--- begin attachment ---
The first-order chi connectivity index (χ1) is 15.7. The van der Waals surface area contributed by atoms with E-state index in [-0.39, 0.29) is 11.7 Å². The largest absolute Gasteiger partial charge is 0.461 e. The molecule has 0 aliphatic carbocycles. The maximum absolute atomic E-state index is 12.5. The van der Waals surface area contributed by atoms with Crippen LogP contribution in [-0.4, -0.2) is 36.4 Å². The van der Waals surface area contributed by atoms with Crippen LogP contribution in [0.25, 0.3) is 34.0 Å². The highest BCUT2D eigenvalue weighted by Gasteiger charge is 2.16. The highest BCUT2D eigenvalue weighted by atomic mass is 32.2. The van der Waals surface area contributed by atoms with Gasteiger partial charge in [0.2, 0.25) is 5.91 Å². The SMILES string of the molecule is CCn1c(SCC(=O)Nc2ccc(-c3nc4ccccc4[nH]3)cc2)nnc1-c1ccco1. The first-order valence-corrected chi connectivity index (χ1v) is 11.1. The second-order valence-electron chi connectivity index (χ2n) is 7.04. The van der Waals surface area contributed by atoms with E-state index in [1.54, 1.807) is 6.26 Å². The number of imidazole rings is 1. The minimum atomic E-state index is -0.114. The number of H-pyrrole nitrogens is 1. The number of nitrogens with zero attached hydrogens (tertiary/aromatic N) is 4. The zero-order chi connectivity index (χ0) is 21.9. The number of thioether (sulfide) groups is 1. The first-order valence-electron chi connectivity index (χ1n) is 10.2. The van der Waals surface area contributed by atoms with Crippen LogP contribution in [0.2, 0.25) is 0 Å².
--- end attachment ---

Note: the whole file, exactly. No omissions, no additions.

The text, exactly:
The first-order chi connectivity index (χ1) is 15.7. The van der Waals surface area contributed by atoms with E-state index in [-0.39, 0.29) is 11.7 Å². The largest absolute Gasteiger partial charge is 0.461 e. The molecule has 0 aliphatic carbocycles. The maximum absolute atomic E-state index is 12.5. The van der Waals surface area contributed by atoms with Crippen LogP contribution in [-0.4, -0.2) is 36.4 Å². The van der Waals surface area contributed by atoms with Crippen LogP contribution in [0.25, 0.3) is 34.0 Å². The highest BCUT2D eigenvalue weighted by Gasteiger charge is 2.16. The highest BCUT2D eigenvalue weighted by atomic mass is 32.2. The van der Waals surface area contributed by atoms with Gasteiger partial charge in [0.2, 0.25) is 5.91 Å². The SMILES string of the molecule is CCn1c(SCC(=O)Nc2ccc(-c3nc4ccccc4[nH]3)cc2)nnc1-c1ccco1. The first-order valence-corrected chi connectivity index (χ1v) is 11.1. The second-order valence-electron chi connectivity index (χ2n) is 7.04. The van der Waals surface area contributed by atoms with E-state index in [1.54, 1.807) is 6.26 Å². The number of imidazole rings is 1. The minimum atomic E-state index is -0.114. The number of H-pyrrole nitrogens is 1. The number of nitrogens with zero attached hydrogens (tertiary/aromatic N) is 4. The zero-order chi connectivity index (χ0) is 21.9. The number of thioether (sulfide) groups is 1. The first-order valence-electron chi connectivity index (χ1n) is 10.2. The van der Waals surface area contributed by atoms with Crippen LogP contribution in [0.2, 0.25) is 0 Å².